For decades, Laveau was the city’s premier voodoo priestess, renowned as a healer and counselor. As Harrington explained, voodoo was an amalgam of ancestral beliefs brought to New Orleans by enslaved Africans. To chroniclers of the time, it was described as everything from “fake mumbo jumbo stuff” to “demonic orgies and blasphemy.” To members of the Crescent City’s European establishment, the singing, dancing and other aspects of voodoo ceremonies were perceived as a threat.

According to Harrington, Laveau and her fellow voodoo practitioners “may not have discouraged their fears.”

Marie Laveau’s husband disappeared 200 years ago, but an LSU student thinks she finally found him | Entertainment/Life | nola.com

Click through to read a fascinating article about an anthropoologist who may have solved the mystery of Marie Laveau’s missing husband, Jacques Paris. Marie is featured in two of my books: Bayou Fire, and Yellowjack and the River Man.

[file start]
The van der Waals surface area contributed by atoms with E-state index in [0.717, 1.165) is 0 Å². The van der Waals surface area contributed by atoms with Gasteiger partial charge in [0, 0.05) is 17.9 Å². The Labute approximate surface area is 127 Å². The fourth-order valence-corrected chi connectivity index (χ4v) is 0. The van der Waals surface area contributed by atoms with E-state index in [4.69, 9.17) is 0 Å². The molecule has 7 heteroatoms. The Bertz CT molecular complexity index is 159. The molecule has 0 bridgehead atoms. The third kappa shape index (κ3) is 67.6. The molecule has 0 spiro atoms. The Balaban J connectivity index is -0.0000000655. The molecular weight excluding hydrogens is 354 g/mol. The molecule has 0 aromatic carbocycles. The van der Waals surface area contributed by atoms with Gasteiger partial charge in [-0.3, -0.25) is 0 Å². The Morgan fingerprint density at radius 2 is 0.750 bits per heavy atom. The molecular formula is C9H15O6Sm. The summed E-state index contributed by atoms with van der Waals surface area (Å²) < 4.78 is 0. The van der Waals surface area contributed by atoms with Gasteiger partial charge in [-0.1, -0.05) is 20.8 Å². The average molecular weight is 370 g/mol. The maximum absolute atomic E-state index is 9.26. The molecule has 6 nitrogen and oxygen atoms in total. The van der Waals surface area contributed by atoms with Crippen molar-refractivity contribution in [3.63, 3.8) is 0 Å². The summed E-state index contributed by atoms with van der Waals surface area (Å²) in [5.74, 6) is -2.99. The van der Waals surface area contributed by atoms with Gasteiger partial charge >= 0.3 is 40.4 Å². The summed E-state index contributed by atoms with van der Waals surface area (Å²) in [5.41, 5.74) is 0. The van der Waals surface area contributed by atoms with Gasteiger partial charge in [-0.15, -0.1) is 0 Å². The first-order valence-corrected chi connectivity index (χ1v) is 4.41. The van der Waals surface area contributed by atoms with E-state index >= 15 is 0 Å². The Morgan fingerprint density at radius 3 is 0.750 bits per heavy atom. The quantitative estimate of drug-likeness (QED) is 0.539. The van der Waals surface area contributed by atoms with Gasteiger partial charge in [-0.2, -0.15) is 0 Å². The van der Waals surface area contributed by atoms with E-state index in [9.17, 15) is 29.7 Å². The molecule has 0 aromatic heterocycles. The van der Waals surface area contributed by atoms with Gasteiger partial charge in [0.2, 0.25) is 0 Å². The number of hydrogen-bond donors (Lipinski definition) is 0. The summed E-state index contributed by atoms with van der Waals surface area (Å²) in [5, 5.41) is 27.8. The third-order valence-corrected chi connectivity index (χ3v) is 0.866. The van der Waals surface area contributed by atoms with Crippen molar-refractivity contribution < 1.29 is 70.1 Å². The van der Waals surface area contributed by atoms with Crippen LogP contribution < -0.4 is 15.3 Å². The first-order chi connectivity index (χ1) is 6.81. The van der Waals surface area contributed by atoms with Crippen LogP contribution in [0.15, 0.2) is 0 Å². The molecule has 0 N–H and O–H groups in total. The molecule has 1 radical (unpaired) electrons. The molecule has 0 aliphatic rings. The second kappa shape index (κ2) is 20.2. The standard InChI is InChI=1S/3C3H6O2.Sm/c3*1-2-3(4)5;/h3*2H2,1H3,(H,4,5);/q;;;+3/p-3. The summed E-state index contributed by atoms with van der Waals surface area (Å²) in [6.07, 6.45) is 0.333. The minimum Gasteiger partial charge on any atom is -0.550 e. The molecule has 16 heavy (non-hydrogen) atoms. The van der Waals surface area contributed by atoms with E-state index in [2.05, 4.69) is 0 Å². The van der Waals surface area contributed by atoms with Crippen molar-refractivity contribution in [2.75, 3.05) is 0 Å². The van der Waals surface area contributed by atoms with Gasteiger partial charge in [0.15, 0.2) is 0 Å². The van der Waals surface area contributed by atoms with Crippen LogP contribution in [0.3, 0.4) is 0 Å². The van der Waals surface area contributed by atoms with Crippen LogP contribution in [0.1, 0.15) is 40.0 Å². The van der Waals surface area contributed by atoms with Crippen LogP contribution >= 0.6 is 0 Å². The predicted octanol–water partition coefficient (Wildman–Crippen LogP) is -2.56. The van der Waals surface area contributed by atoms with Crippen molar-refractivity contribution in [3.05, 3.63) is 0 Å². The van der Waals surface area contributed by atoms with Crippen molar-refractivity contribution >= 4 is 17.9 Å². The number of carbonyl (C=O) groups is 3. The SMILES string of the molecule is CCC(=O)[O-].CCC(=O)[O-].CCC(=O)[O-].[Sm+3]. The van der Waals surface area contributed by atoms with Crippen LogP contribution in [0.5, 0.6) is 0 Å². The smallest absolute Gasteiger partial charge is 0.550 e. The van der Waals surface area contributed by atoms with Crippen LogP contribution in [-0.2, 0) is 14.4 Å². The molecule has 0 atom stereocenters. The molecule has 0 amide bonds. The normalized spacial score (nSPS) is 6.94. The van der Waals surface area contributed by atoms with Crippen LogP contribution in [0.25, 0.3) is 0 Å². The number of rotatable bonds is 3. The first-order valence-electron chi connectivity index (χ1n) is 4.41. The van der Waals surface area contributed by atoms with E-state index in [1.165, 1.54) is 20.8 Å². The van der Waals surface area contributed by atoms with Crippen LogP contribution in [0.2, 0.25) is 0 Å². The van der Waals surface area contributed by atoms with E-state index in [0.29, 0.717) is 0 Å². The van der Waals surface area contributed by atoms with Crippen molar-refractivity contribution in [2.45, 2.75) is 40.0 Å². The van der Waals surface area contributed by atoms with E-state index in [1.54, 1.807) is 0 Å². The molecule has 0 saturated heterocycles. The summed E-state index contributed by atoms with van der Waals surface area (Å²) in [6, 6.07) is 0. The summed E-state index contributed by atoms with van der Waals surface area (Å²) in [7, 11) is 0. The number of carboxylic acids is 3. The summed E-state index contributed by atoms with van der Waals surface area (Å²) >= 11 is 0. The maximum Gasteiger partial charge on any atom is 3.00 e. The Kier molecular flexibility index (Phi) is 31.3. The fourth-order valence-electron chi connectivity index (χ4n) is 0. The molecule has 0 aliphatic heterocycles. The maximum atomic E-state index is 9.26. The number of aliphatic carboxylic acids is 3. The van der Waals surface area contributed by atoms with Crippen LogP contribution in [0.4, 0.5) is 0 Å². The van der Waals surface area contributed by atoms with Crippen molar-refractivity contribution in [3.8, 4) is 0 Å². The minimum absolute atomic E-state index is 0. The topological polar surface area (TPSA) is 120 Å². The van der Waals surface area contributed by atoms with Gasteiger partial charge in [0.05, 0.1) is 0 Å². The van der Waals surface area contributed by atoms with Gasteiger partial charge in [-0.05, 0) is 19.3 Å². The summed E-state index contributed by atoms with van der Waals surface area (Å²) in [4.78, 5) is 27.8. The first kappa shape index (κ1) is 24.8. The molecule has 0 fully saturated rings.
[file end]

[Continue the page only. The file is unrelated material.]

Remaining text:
Reconstructing the Menu of a Pub in Ancient Pompeii – Gastro Obscura

As a classical archaeologist whose research centers on food and food preparation in the Roman Mediterranean, I am overjoyed by finds like these, as the information obtained from them shines a bright light on the daily lives of classes of Roman society that are poorly represented in ancient literary sources: slaves and average, working Romans. Spaces like this thermopolium provide archaeologists like me with a realistic portrayal of what Roman food culture was like in comparison to sensational portrayals of Roman food culture, such as those found in satirical literary sources like Petronius’s “Trimalchio’s Banquet” or portrayed in opulent frescoes like those adorning the dining-room walls of the House of the Vettii, an exceptionally well-preserved luxury domus.

In contrast, this thermopolium invites us into an archaeological environment that gives an indication of where many everyday Pompeiians enjoyed cooked meals. According to Dr. Anna Maria Sodo, director and archaeology officer of the Antiquarium of Boscoreale, in the Vesuvian area alone, only 40 percent of the urban dwellings of the working poor and 66 percent of the middle-class homes had fixed hearths for cooking. To meet this high demand, there were at least 80 food and beverage outlets at Pompeii (the site has yet to be fully excavated). But what types of foods did these thermopolia serve to the everyday citizens?